About a year after my brother, Jim, ended his life, one of his friends asked me to speak to the mother of a young woman who had attempted suicide. Jim’s friend volunteers at the Ronald McDonald House in Cleveland, which offers families housing at little or no cost while their children access the best health care possible. The young woman, Katie, and her family were staying there while she was treated at the Cleveland Clinic.
In March 2014, Katie had shot herself in the face with her older brother’s rifle. She was only 18. A breakup, several moves, and gastrointestinal surgeries had weighed heavily upon her. After her brother discovered her, Katie was treated at a hospital in Memphis. Doctors there had saved her life, but their efforts to seal her severe facial wounds were unsuccessful. They referred Katie and her family to the Cleveland Clinic, where they began to explore the idea of a face transplant.
Several months after Katie’s accident, I spoke to her mom, Alesia, on the phone. We exchanged stories, and talked about our shared faith in Christ. I signed on to Katie’s CaringBridge, but lost track. I checked in with my brother’s friend in late 2016, and she said Katie was waiting for a face transplant at the clinic.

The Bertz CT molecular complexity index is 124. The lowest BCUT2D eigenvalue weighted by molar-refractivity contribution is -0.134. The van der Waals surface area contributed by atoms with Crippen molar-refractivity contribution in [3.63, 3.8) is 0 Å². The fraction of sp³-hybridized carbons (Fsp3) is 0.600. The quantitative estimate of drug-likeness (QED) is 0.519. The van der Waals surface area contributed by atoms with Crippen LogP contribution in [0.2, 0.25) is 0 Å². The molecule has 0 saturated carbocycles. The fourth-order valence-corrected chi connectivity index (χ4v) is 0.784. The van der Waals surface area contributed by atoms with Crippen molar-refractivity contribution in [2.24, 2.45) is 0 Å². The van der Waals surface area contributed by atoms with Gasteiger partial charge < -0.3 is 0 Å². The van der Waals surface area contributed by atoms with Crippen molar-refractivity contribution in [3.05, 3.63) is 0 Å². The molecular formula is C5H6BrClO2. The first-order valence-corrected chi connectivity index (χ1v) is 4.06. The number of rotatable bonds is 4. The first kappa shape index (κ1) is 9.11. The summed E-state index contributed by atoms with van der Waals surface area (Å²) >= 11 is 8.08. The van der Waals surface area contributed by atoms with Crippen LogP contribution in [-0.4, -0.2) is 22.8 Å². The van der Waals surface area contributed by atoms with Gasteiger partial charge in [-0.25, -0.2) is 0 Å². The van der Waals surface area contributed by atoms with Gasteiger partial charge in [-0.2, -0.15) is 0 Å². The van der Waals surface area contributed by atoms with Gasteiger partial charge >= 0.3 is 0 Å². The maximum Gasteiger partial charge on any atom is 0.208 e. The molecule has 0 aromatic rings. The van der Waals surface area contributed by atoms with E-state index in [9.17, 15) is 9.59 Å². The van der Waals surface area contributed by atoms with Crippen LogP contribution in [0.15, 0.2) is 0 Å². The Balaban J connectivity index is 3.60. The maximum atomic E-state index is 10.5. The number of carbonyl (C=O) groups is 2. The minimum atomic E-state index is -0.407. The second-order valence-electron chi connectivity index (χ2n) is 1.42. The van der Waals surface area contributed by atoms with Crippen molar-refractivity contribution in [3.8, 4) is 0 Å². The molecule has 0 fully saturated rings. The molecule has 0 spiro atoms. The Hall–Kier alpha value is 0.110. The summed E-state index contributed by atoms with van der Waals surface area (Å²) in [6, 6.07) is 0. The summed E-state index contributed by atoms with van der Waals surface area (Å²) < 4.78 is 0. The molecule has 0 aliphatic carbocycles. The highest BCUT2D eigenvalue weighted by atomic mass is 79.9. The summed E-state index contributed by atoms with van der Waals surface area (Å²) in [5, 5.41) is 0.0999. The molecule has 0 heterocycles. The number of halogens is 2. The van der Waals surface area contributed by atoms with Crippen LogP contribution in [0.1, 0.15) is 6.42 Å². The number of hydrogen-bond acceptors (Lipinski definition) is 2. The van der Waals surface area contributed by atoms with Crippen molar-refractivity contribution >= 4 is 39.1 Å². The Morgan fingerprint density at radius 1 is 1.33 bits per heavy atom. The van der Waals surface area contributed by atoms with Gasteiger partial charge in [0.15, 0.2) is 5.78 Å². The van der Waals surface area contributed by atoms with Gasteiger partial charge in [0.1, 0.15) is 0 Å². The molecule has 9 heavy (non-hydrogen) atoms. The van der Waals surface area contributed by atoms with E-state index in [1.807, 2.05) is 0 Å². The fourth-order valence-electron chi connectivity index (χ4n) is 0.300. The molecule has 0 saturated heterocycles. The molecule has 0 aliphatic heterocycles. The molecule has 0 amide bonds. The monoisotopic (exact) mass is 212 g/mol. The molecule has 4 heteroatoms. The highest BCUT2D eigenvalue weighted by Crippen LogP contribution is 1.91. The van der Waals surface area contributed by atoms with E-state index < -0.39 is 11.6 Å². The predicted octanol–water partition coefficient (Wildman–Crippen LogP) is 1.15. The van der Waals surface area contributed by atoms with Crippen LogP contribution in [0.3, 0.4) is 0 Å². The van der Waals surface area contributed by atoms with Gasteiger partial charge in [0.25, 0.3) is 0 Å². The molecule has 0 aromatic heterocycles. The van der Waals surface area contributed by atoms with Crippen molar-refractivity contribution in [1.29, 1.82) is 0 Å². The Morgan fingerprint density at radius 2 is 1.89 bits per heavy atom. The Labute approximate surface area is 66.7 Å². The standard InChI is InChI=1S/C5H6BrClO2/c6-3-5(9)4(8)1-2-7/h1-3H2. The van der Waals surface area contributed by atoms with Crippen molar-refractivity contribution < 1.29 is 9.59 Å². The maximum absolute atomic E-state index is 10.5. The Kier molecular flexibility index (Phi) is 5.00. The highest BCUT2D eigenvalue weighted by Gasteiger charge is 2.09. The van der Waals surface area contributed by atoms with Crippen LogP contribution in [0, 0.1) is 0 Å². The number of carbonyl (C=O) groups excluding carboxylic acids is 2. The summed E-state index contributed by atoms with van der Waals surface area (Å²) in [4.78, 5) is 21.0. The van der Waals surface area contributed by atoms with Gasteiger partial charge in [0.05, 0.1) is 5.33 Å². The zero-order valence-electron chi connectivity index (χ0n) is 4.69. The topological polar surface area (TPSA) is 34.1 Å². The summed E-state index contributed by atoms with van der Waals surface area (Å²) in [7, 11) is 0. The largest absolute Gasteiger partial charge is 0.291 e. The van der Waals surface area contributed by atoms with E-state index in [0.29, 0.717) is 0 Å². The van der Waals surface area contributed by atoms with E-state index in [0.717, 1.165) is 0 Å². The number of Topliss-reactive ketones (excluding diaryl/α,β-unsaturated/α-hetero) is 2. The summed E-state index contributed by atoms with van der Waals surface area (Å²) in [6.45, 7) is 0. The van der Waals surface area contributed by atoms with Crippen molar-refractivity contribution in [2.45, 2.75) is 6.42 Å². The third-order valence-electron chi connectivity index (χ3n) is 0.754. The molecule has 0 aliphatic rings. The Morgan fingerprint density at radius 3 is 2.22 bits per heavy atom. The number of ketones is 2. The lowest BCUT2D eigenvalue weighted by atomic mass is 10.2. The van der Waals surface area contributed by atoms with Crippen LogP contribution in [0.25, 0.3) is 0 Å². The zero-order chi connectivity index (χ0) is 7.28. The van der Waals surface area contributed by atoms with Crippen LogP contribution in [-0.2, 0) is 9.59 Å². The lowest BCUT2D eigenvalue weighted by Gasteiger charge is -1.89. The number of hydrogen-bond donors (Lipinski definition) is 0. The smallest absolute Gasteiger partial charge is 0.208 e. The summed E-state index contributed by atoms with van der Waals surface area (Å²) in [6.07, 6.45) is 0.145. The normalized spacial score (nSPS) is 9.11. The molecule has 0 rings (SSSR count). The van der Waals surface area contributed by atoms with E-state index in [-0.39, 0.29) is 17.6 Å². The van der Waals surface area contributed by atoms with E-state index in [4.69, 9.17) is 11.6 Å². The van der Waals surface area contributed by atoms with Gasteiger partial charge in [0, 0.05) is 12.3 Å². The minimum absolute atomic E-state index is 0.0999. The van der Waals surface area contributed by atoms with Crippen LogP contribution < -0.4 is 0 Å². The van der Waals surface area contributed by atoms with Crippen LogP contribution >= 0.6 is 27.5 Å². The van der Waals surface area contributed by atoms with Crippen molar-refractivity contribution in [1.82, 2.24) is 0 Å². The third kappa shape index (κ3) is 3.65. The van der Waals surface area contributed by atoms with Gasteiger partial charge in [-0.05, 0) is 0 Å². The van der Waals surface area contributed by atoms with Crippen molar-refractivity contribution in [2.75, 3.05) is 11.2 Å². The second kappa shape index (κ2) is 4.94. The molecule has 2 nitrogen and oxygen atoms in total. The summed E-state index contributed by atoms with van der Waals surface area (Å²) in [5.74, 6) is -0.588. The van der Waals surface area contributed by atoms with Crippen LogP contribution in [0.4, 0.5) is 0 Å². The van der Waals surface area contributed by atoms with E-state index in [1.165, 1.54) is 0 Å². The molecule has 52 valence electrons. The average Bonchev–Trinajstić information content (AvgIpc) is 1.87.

Last week, I noticed a dramatic picture on my Instagram feed, from National Geographic. The caption mentioned a young woman named Katie, and the image showed doctors hovering around something that looked like a mask. As I read on, I learned that in 2017, Katie Stubblefield became the youngest person in U.S. history to have the procedure. National Geographic’s coverage does an excellent job of relating her story. It is at once traumatic and triumphant. It left me humbled and encouraged.
The images are graphic, and the words can be difficult to absorb. But Katie’s story is a brilliant reminder that God is still in the business of miracles.